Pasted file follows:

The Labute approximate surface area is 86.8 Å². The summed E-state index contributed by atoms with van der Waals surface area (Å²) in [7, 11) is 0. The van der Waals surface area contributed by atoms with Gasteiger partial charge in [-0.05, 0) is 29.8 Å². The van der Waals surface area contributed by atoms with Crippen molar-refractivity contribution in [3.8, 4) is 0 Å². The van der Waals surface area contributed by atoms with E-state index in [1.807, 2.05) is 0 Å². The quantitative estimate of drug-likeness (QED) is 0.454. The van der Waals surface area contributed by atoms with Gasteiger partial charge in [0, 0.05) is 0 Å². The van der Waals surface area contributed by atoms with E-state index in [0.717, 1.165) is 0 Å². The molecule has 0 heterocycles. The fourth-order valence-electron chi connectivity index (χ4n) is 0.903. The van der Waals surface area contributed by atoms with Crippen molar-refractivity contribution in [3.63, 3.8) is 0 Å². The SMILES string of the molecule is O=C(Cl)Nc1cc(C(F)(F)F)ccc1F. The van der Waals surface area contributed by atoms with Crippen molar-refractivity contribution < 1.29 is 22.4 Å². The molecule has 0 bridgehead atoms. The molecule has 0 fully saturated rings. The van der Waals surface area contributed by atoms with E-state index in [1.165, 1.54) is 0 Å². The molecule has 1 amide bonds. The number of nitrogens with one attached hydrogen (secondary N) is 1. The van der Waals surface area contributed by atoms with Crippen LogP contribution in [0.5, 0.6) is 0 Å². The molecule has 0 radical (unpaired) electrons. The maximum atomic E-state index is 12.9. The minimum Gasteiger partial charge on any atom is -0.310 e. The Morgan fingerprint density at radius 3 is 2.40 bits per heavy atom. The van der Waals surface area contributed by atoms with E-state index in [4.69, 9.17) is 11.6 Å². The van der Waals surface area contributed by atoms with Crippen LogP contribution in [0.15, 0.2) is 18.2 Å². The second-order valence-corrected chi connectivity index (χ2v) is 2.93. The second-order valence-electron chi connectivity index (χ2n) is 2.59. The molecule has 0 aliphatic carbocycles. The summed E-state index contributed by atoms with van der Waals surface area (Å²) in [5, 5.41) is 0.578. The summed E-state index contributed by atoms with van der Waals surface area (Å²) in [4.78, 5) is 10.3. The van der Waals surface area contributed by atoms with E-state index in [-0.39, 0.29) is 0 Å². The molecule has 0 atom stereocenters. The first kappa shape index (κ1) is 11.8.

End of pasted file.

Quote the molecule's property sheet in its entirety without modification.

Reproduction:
The Labute approximate surface area is 86.8 Å². The summed E-state index contributed by atoms with van der Waals surface area (Å²) in [7, 11) is 0. The van der Waals surface area contributed by atoms with Gasteiger partial charge in [-0.05, 0) is 29.8 Å². The van der Waals surface area contributed by atoms with Crippen molar-refractivity contribution in [3.8, 4) is 0 Å². The van der Waals surface area contributed by atoms with E-state index in [1.807, 2.05) is 0 Å². The quantitative estimate of drug-likeness (QED) is 0.454. The van der Waals surface area contributed by atoms with Gasteiger partial charge in [0, 0.05) is 0 Å². The van der Waals surface area contributed by atoms with E-state index in [0.717, 1.165) is 0 Å². The molecule has 0 heterocycles. The fourth-order valence-electron chi connectivity index (χ4n) is 0.903. The van der Waals surface area contributed by atoms with Crippen molar-refractivity contribution in [3.63, 3.8) is 0 Å². The SMILES string of the molecule is O=C(Cl)Nc1cc(C(F)(F)F)ccc1F. The van der Waals surface area contributed by atoms with Crippen molar-refractivity contribution < 1.29 is 22.4 Å². The molecule has 0 bridgehead atoms. The molecule has 0 fully saturated rings. The van der Waals surface area contributed by atoms with E-state index in [1.165, 1.54) is 0 Å². The molecule has 1 amide bonds. The number of nitrogens with one attached hydrogen (secondary N) is 1. The van der Waals surface area contributed by atoms with Crippen LogP contribution in [0.5, 0.6) is 0 Å². The molecule has 0 radical (unpaired) electrons. The maximum atomic E-state index is 12.9. The minimum Gasteiger partial charge on any atom is -0.310 e. The Morgan fingerprint density at radius 3 is 2.40 bits per heavy atom. The van der Waals surface area contributed by atoms with E-state index in [4.69, 9.17) is 11.6 Å². The van der Waals surface area contributed by atoms with Crippen LogP contribution in [0.15, 0.2) is 18.2 Å². The second-order valence-corrected chi connectivity index (χ2v) is 2.93. The second-order valence-electron chi connectivity index (χ2n) is 2.59. The molecule has 0 aliphatic carbocycles. The summed E-state index contributed by atoms with van der Waals surface area (Å²) in [5, 5.41) is 0.578. The summed E-state index contributed by atoms with van der Waals surface area (Å²) in [4.78, 5) is 10.3. The van der Waals surface area contributed by atoms with E-state index in [-0.39, 0.29) is 0 Å². The molecule has 0 atom stereocenters. The first kappa shape index (κ1) is 11.8.